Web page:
“It’s a policy that, rather than encouraging collaboration between educators and families, it’s one of those things that drives a wedge,” DiMauro said.
The politics aren’t working either, said Ohio school board member Christina Collins. She cited data from the Ohio Department of Education showing that students who were held back from fourth grade and made it through a full year of third grade still scored low on literacy tests. when they are picked up. Only 14% of those students were fluent in reading after repeating third grade, Collins said. Test scores continued to decline until eighth grade, when only three percent of students who had been retained were proficient, Collins said.
Competent is the minimum score on the reading test where students can progress from third to fourth grade. There are two scores above competent and two scores below competent.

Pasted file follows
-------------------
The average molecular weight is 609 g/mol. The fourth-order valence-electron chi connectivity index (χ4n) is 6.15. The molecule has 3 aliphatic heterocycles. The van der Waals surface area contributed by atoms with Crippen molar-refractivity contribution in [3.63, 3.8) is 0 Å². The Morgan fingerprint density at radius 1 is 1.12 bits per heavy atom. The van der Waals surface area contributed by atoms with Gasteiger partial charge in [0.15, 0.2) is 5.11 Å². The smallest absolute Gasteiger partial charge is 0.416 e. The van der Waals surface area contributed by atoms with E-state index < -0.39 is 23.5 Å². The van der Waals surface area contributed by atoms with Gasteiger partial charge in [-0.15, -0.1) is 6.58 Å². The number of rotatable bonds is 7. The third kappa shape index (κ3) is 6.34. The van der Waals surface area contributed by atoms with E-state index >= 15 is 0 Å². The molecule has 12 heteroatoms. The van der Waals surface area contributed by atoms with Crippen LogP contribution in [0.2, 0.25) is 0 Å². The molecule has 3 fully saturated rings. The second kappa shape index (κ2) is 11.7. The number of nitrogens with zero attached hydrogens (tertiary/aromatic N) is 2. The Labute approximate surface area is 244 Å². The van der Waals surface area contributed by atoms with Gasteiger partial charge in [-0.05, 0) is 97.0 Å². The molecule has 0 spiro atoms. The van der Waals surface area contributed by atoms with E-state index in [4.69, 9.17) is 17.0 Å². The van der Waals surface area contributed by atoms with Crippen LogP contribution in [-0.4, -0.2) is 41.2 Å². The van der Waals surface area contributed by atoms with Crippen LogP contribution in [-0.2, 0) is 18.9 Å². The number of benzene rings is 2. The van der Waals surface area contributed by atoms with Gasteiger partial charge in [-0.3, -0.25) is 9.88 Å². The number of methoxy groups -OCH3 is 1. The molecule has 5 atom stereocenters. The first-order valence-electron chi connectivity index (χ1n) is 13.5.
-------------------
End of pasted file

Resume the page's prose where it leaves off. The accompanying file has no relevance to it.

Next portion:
“As a result, students who struggled with reading holding them back in third grade didn’t work out,” Collins said. “In the business world, such a minimal return on investment would be called a failure.”
Collins sponsored an Ohio school board resolution supporting HB 497 and said she expects the school board to hear it at its Tuesday-Wednesday meeting.
But the Fordham Institute, a conservative education think tank, argued in a new journal the third-grade reading guarantee requiring students to stay back a year if they don’t pass their tests is working, indicating that state exam data shows third-grade reading scores were on the rise before the pandemic .
Aaron Churchill, Ohio research director for the Fordham Institute and author of the report, said that during the pandemic, when the state relaxed the law, most schools promoted students who, under the law, should have been retained. It’s unclear whether those students received appropriate support, he said.
“If you really have very serious reading impairments at the end of third grade, something has to be done,” Churchill said.
State Rep. Gayle Manning, a Republican from North Ridgeville and one of HB 497’s sponsors, said she thinks there will be changes to Ohio’s ballots as well, though those changes won’t have not yet been ironed out. The third-grade reading guarantee is a key component of the overall score that schools get on their report cards.
The invoice is co-sponsored by State Representative Phil Robinson, a Democrat from Cleveland.